To deal with the recent influx of migrants arriving on the southern shores of Italy, the country's right-wing government has announced a six-month nationwide state of emergency.
According to a report in the Associated Press, the declaration is aimed at reducing congestion at an overwhelmed migrant shelter on a tiny Italian island in the Mediterranean, and the government has approved initial funding of 5 million euros. The Italian government also stated that "new structures, suitable both for sheltering as well as the processing and repatriation of migrants who don’t have the requisites to stay" are needed.
Since the beginning of this year, around 31,000 migrants have disembarked in Italy, either rescued by Italian military boats or charity ships, or reaching Italy without assistance, which is almost four times the number for the same period in each of the two previous years. The majority of these migrants arrive in Italy through unseaworthy vessels launched by smugglers from northern African shores.
The migrant shelter on the Italian island of Lampedusa, meant to accommodate 350-400 people, has been overwhelmed, with recent days seeing as many as 3,000 people staying in the facility. Italian authorities have chartered empty commercial ferries to transfer hundreds of them to Sicily or the mainland. Many of the migrants are women with small children or unaccompanied minors.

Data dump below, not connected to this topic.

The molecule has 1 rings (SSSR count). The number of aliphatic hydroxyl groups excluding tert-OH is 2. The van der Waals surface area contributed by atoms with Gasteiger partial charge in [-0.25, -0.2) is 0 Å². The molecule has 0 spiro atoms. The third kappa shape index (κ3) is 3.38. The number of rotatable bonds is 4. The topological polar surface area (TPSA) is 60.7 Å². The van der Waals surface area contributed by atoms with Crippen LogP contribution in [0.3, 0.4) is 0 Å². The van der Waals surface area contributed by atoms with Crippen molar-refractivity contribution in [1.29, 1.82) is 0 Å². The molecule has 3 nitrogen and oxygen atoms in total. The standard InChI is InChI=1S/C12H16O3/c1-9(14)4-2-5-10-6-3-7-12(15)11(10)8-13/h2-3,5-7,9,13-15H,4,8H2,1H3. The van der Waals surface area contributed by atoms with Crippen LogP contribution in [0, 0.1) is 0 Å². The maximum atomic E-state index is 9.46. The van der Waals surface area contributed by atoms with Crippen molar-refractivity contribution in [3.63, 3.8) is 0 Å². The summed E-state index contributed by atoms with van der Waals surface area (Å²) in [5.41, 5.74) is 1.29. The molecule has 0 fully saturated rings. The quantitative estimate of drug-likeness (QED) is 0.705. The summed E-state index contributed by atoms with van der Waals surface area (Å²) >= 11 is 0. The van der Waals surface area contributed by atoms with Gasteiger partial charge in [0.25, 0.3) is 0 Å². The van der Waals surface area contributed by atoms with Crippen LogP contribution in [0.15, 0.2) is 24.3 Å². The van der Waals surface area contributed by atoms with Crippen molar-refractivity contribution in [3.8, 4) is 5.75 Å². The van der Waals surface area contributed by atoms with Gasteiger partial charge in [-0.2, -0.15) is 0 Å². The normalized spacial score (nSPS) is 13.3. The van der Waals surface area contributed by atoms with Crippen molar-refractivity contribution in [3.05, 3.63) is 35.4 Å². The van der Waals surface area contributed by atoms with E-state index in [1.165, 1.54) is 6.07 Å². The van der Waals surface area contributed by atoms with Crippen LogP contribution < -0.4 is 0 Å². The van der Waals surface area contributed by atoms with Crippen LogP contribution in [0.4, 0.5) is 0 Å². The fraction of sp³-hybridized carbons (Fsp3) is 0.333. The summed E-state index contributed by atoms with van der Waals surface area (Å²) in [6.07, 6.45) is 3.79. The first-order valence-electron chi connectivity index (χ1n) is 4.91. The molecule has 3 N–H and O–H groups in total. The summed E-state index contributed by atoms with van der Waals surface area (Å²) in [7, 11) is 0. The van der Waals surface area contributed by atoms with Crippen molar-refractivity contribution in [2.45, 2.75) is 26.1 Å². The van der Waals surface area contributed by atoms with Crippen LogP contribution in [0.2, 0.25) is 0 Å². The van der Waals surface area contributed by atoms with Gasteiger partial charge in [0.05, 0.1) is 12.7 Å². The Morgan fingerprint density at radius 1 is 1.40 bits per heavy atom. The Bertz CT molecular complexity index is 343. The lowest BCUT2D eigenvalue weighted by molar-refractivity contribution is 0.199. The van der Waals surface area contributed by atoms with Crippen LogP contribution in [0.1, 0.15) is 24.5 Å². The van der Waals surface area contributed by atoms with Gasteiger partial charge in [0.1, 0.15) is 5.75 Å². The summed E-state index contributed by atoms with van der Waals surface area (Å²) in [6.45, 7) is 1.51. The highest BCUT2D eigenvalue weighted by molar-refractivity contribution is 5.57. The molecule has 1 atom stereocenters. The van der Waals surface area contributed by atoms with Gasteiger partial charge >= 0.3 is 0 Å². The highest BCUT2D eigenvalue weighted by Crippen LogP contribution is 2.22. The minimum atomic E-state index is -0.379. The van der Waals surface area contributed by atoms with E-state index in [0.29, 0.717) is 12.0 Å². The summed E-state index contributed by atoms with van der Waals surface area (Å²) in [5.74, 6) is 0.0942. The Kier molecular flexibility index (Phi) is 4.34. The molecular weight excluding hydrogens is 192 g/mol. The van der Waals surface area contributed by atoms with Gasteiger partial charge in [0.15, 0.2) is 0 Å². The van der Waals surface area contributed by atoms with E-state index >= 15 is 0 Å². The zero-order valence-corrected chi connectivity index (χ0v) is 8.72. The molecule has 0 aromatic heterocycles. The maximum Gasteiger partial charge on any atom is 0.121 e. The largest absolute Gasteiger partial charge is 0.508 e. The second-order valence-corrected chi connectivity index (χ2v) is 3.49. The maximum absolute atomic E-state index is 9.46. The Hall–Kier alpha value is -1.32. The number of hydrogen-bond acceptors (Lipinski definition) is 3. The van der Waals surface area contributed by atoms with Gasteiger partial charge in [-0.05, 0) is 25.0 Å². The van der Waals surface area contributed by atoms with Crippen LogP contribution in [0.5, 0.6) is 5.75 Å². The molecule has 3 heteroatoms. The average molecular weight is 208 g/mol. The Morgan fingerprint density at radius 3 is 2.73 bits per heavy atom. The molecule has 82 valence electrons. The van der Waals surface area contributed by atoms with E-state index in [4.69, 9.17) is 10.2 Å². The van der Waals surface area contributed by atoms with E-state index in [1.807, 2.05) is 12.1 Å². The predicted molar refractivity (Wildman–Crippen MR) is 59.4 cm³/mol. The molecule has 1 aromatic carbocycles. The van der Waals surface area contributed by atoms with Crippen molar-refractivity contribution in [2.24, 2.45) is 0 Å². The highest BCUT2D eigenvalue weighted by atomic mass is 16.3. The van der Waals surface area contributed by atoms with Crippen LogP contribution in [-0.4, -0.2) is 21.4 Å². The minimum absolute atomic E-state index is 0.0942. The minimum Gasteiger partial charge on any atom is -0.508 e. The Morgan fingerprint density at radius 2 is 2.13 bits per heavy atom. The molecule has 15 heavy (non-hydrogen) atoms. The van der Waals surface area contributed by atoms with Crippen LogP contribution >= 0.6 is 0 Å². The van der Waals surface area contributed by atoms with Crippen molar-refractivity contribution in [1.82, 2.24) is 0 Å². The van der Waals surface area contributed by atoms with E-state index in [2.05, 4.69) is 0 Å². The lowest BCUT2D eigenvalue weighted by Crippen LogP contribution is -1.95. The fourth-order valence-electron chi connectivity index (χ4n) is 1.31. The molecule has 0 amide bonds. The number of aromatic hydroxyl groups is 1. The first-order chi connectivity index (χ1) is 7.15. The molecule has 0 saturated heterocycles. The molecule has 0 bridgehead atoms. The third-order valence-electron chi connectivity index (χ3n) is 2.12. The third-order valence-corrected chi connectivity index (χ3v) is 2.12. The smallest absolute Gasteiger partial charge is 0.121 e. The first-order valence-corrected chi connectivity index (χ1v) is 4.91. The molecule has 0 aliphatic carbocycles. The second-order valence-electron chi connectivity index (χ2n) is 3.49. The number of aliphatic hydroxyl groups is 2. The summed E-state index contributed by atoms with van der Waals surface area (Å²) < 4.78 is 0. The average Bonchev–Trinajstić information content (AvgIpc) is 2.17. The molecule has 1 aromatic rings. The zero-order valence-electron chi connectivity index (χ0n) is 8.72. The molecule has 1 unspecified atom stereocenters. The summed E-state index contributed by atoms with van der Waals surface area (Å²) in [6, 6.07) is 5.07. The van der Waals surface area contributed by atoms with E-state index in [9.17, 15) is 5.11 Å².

The largest number of migrants arriving so far this year are from Ivory Coast, followed by people from Guinea, Pakistan, Egypt, Tunisia, and Bangladesh, according to the Interior Minister's tally. Meloni's government has pressed for more solidarity from fellow EU countries, which often do not make good on pledges to accept some of the asylum-seekers hoping to find relatives or work in northern Europe. The state of emergency enables the Cabinet to mandate coping measures by decree, temporarily bypassing the usually long parliamentary process for funding and regulations.
[Information from the Associate Press]